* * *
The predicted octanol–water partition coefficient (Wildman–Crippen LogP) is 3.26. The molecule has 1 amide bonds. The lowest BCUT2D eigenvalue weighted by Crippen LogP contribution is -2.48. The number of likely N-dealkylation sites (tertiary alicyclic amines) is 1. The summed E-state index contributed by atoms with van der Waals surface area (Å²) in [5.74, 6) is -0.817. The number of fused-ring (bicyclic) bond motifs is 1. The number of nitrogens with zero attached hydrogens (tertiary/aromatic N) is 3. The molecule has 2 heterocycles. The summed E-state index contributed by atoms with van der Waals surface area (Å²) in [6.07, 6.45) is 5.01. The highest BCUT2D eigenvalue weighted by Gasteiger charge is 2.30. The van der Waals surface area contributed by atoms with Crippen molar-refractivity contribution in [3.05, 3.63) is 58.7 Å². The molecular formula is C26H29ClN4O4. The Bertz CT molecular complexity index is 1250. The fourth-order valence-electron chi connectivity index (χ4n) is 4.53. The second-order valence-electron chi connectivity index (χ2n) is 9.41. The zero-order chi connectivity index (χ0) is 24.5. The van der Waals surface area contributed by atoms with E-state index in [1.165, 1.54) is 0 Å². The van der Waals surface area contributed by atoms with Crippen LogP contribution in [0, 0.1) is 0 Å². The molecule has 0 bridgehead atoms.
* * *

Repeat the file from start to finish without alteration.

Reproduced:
The predicted octanol–water partition coefficient (Wildman–Crippen LogP) is 3.26. The molecule has 1 amide bonds. The lowest BCUT2D eigenvalue weighted by Crippen LogP contribution is -2.48. The number of likely N-dealkylation sites (tertiary alicyclic amines) is 1. The summed E-state index contributed by atoms with van der Waals surface area (Å²) in [5.74, 6) is -0.817. The number of fused-ring (bicyclic) bond motifs is 1. The number of nitrogens with zero attached hydrogens (tertiary/aromatic N) is 3. The molecule has 2 heterocycles. The summed E-state index contributed by atoms with van der Waals surface area (Å²) in [6.07, 6.45) is 5.01. The highest BCUT2D eigenvalue weighted by Gasteiger charge is 2.30. The van der Waals surface area contributed by atoms with Crippen molar-refractivity contribution in [3.05, 3.63) is 58.7 Å². The molecular formula is C26H29ClN4O4. The Bertz CT molecular complexity index is 1250. The fourth-order valence-electron chi connectivity index (χ4n) is 4.53. The second-order valence-electron chi connectivity index (χ2n) is 9.41. The zero-order chi connectivity index (χ0) is 24.5. The van der Waals surface area contributed by atoms with E-state index in [1.165, 1.54) is 0 Å². The van der Waals surface area contributed by atoms with Crippen LogP contribution in [0, 0.1) is 0 Å². The molecule has 0 bridgehead atoms.